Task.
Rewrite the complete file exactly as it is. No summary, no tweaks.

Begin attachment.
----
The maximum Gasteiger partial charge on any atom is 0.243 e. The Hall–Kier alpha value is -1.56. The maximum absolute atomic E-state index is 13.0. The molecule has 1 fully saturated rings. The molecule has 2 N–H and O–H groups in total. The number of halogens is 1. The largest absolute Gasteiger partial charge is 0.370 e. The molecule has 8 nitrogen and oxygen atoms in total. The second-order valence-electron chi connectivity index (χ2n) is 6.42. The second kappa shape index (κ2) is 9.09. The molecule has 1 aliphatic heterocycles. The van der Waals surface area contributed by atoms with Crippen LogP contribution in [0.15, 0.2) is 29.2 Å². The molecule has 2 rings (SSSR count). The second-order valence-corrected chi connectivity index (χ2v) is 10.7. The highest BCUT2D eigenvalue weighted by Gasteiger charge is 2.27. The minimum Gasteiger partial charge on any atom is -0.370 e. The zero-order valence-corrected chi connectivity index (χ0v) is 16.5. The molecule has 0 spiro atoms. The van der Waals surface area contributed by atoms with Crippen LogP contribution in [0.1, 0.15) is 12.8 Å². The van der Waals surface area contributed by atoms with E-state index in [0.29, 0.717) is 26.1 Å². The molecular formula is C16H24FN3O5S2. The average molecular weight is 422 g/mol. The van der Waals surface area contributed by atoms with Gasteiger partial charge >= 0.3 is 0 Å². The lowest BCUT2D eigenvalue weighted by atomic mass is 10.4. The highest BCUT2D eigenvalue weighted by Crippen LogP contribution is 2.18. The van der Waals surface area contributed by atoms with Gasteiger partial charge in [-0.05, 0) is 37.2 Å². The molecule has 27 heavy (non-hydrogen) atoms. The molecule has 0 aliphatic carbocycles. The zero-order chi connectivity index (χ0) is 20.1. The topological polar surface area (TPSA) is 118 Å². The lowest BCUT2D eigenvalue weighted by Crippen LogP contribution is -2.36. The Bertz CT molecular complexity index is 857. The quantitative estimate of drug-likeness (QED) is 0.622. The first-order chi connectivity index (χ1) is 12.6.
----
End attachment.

The maximum Gasteiger partial charge on any atom is 0.243 e. The Hall–Kier alpha value is -1.56. The maximum absolute atomic E-state index is 13.0. The molecule has 1 fully saturated rings. The molecule has 2 N–H and O–H groups in total. The number of halogens is 1. The largest absolute Gasteiger partial charge is 0.370 e. The molecule has 8 nitrogen and oxygen atoms in total. The second-order valence-electron chi connectivity index (χ2n) is 6.42. The second kappa shape index (κ2) is 9.09. The molecule has 1 aliphatic heterocycles. The van der Waals surface area contributed by atoms with Crippen LogP contribution in [0.15, 0.2) is 29.2 Å². The molecule has 2 rings (SSSR count). The second-order valence-corrected chi connectivity index (χ2v) is 10.7. The highest BCUT2D eigenvalue weighted by Gasteiger charge is 2.27. The minimum Gasteiger partial charge on any atom is -0.370 e. The zero-order valence-corrected chi connectivity index (χ0v) is 16.5. The molecule has 0 spiro atoms. The van der Waals surface area contributed by atoms with Crippen LogP contribution in [0.1, 0.15) is 12.8 Å². The van der Waals surface area contributed by atoms with E-state index in [0.29, 0.717) is 26.1 Å². The molecular formula is C16H24FN3O5S2. The average molecular weight is 422 g/mol. The van der Waals surface area contributed by atoms with Gasteiger partial charge >= 0.3 is 0 Å². The lowest BCUT2D eigenvalue weighted by atomic mass is 10.4. The highest BCUT2D eigenvalue weighted by Crippen LogP contribution is 2.18. The van der Waals surface area contributed by atoms with Gasteiger partial charge in [-0.05, 0) is 37.2 Å². The molecule has 27 heavy (non-hydrogen) atoms. The molecule has 0 aliphatic carbocycles. The zero-order chi connectivity index (χ0) is 20.1. The topological polar surface area (TPSA) is 118 Å². The lowest BCUT2D eigenvalue weighted by Crippen LogP contribution is -2.36. The Bertz CT molecular complexity index is 857. The quantitative estimate of drug-likeness (QED) is 0.622. The first-order chi connectivity index (χ1) is 12.6.